In addition, even if plaintiff could establish the objective element of an Eighth Amendment claim, he has not presented sufficient facts to show that defendants acted with a culpable state of mind. As discussed more fully below, plaintiff provides no admissible evidence that Jail medical staff knew of and disregarded an excessive risk to his health. See Greene, 610 F.Supp.2d at 237 ("There are also no allegations even suggesting that defendants' actions were taken out of any sadistic or otherwise impermissible motive. Thus, even accepting the truth of plaintiff's factual allegations, he has not made out either the objective or subjective prongs of an Eighth Amendment claim").

It is undisputed that defendants did not immediately prescribe certain medications for plaintiff, and that they did not immediately refer him to a specialist after plaintiff complained of bloody stools and abdominal pain. Plaintiff cannot show, however, that defendants acted with the requisite state of mind.

In order to make out an Eighth Amendment claim, plaintiff must show not only that defendants neglected his serious medical need, but that they did so with a mental state "equivalent to subjective recklessness, as the term is used in criminal law." Salahuddin, 467 F.3d at 280. See also Hill v. Curcione, 657 F.3d 116, 122 (2d Cir. 2011) ("The Eighth Amendment prohibition of the infliction of 'cruel and unusual punishments' extends to punishments that involve 'the unnecessary and wanton infliction of pain'") (citation omitted).

As stated earlier, mere negligence on the part of a physician or other prison official in treating or failing to treat a prisoner's medical condition does not implicate the Eighth Amendment. While a lengthy, unjustifiable delay in providing necessary medical treatment may constitute deliberate indifference, see Harrison v. Barkley, 219 F.3d 132, 138 (2d Cir. 2000), that is not at all what happened here. Plaintiff merely asserts, after the fact, and in the face of his own refusal of various medical professionals' advice, that more should have been done for him, sooner. His subjective, hindsight-driven beliefs are not enough to make out an Eighth Amendment claim. See Chance, 143 F.3d at 703 ("It is well-established that mere disagreement over the proper treatment does not create a constitutional claim"); see also Murray v. Ramineni, No. 08-CV-809, 2011 WL 1315777 (N.D.N.Y. Nov. 3, 2011) ("To the extent that Murray contends he should have been seen by a specialist, such contentions are also unavailing. Inmates are not guaranteed treatment that they prefer or request. Rather, they are guaranteed adequate medical treatment").*fn4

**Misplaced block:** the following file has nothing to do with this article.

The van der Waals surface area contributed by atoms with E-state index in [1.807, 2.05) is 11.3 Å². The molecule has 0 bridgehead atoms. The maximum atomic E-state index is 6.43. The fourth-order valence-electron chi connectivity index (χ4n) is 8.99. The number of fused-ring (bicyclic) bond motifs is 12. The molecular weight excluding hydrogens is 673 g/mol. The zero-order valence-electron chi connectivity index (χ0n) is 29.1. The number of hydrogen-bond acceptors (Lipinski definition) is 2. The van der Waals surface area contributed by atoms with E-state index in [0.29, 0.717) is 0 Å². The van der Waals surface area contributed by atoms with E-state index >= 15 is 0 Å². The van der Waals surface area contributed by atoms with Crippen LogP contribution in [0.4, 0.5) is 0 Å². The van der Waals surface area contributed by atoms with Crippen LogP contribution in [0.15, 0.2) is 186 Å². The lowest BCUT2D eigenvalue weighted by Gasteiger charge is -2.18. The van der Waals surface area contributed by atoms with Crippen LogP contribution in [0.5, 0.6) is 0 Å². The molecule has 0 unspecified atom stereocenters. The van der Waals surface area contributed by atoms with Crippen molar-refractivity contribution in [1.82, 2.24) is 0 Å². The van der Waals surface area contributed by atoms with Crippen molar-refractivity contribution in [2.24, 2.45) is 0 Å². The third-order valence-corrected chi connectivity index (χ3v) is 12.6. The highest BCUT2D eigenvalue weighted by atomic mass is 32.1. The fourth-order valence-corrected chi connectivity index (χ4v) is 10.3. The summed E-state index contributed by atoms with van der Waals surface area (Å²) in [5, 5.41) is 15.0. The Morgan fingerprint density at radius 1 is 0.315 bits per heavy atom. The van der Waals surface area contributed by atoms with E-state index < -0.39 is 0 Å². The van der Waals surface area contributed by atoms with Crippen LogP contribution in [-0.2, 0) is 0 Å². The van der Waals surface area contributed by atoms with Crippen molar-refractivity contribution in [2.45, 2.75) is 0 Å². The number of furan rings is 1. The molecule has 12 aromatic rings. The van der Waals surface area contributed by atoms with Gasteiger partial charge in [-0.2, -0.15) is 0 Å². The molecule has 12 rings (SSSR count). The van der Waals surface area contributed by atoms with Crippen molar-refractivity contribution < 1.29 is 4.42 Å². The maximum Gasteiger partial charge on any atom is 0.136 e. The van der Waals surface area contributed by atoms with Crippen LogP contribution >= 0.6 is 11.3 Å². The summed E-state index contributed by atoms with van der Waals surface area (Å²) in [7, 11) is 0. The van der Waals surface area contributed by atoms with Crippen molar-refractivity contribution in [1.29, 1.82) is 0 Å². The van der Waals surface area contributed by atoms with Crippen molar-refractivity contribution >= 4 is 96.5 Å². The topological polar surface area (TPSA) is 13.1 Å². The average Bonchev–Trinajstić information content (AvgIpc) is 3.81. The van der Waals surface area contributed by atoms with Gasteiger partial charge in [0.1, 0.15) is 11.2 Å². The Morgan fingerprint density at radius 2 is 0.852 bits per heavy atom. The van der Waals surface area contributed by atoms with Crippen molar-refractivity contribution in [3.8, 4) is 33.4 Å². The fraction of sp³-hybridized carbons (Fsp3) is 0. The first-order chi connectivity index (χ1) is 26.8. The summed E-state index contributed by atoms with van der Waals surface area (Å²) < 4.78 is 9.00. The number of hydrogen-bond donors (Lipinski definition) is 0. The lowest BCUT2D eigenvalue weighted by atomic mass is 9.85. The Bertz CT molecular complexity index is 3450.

Based on my findings concerning the County defendants, there is also no basis for plaintiff's claim against the County, which rests on his allegation that the County violated his civil rights by adopting a policy of "denying medical care to save money." See Complaint ¶¶ 44-47.

Where a § 1983 claim is alleged against a municipality, based on the allegedly unconstitutional acts of its employees, a plaintiff must demonstrate that his injuries resulted from a municipal policy, custom, or practice. See Monell v. Department of Soc. Servs., 436 U.S. 658, 694 (1978) (a municipality "may not be sued under § 1983 for an injury inflicted solely by its employee," unless "execution of a government's policy or custom ... inflicts the injury that the government as an entity is responsible under § 1983"). A plaintiff alleging a Monell claim against a municipality must therefore demonstrate that an official policy or custom caused the plaintiff to be subjected to a denial of a constitutional right. Batista v. Rodriguez, 702 F.2d 393, 397 (2d Cir. 1983).

It is axiomatic that in order for a plaintiff to succeed with a Monell claim, he must first prove that he actually suffered a constitutional injury. See People United for Children, Inc. v. City of N.Y., 108 F.Supp.2d 275, 302 (S.D.N.Y. 2000) (citing Zahra v. Town of Southold, 48 F.3d 674, 685 (2d Cir. 1995)). As stated, plaintiff has failed to show that he suffered any such constitutional harm. Even if he could prove such harm, however, paintiff's allegations concerning the County are purely conclusory. The complaint contains no factual allegations that might establish a custom or policy that played any part in the claimed violation of his constitutional rights. See Kentucky v. Graham, 473 U.S. 159 (1985).